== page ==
"We are charging a convenience fee for accessing a public record from a remote location," responded Ameritech's spokesman Rob Lanesey. However, Ameritech is pulling out of the CivicLink contracts by the end of 1998 in Marion County and DuPage County, Ill., to concentrate on selling more flexible systems for a wider variety of customers, including businesses, he said.

Sometimes, local governments claim the extra revenue will help pay for enhanced government services, such as the production of high-tech computerized maps, dubbed geographic information systems, that can combine photographs, maps, tax records and building permits. For example, Maryland sells a high-tech map of each of its 24 local jurisdictions. Each of the 24 digital maps, collectively dubbed MdProperty View, sell for $500.

But the state would raise more revenue by allowing local companies to combine and sell the data, argues Lusk. However, Maryland "will not allow anyone else to get the raw data and build competitive products," thus creating more local jobs, he said.

To make its case, Experian is lobbying the state government in Annapolis. "We are trying to convince the lawmakers that it is a much better way to go for the state to gather the information and make it available for others to build on," he said.

Industry is also filing court cases and lobbying Congress to ease state and local restrictions on data, he said.

"There is a lot of competition going on because everyone wants to make some money," said Mary Tsui, a senior partner with Land Systems Group, a consulting company in Monterey, Calif. "Government in particular very much wants to recover the cost of their [computer] systems, but there is no evidence that governments have ever recovered their costs from the sale of information," even as they hinder citizens' access to government data, she said.

But if the local governments can't raise revenues to pay for improved GIS products, local governments won't build those products, said Bob Daddow, director of the Department of Management and Budget in Oakland County, Mich. The county has a budget of $500 million to support a population of 1.1 million people living in the cities of Pontiac, Troy and Southfield, and must pay $25 million to fix its year 2000 software problem with an annual information technology budget of only $13 million, he said.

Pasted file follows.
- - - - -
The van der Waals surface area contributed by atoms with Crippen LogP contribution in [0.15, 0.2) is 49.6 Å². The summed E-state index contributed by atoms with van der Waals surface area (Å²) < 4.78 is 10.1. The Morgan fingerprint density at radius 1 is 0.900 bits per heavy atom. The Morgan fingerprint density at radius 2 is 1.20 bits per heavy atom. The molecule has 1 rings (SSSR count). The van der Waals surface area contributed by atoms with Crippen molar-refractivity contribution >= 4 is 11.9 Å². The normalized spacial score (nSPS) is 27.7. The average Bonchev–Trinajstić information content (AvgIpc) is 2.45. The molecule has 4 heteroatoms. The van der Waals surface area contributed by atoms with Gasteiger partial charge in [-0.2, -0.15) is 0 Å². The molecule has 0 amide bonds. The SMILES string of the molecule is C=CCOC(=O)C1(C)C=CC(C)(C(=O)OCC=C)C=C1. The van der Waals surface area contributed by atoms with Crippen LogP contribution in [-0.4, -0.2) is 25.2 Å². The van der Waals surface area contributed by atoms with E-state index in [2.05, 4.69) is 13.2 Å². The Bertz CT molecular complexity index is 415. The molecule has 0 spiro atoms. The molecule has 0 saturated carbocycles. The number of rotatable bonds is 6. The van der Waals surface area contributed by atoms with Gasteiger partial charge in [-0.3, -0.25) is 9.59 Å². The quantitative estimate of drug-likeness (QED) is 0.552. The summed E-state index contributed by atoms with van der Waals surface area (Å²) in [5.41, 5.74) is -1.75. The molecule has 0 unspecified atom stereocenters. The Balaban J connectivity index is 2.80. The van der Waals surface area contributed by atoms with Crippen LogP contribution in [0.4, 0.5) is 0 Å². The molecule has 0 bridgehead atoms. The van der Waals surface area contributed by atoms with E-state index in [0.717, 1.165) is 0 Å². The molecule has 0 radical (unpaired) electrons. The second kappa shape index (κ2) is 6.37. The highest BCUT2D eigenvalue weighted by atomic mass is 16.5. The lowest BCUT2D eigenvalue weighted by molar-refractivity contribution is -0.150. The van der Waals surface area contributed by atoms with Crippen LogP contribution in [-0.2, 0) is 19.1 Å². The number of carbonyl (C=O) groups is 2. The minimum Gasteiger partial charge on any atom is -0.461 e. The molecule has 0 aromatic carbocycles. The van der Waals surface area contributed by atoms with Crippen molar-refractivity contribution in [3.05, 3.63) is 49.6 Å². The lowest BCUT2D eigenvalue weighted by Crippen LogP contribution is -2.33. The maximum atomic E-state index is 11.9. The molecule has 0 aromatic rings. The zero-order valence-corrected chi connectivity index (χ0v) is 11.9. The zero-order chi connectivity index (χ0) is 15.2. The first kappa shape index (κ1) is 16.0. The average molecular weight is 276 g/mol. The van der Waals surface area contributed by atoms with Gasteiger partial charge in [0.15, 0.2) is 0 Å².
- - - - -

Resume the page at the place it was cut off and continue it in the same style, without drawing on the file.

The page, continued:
"I'll be damned if I am going to spend millions of dollars making this [improved GIS] information available ... because I have other projects to spend my money on," including higher-priority computer projects for the local police and health authorities, he said.

Daddow hopes to get the county's improved GIS system up and running by mid-1998. If all goes well, it will offer homeowners and contractors instant access via a network to a constantly updated database of photographs, property maps, tax records and other data, he said. Daddow said he does not expect to cover the full cost of the new GIS network from commercial fees, and will offer free access to the GIS database at offices downtown.

But these GIS systems are also valuable for local governments, even without commercial sales, said industry officials. For example, Autometric Inc., based in Alexandria, Va., is combining photographs and Alexandria city information into a high-tech database to help the city's tax inspectors better estimate the taxable value of local property. "The amount of money they would recoup in [increased tax] assessments alone would more than quadruple what they paid" to buy the GIS system, said Ron Podmilsak, a division manager at the company.

In Michigan's Oakland County, the improved GIS system could help the county identify the location and owners of the county's 250,000 water wells, said Daddow. "That would be interesting to a well-driller or a septic tank seller [seeking new customers] ... so that you could do a marketing campaign targeted to [the owners of] 10-year old septic tanks," he said.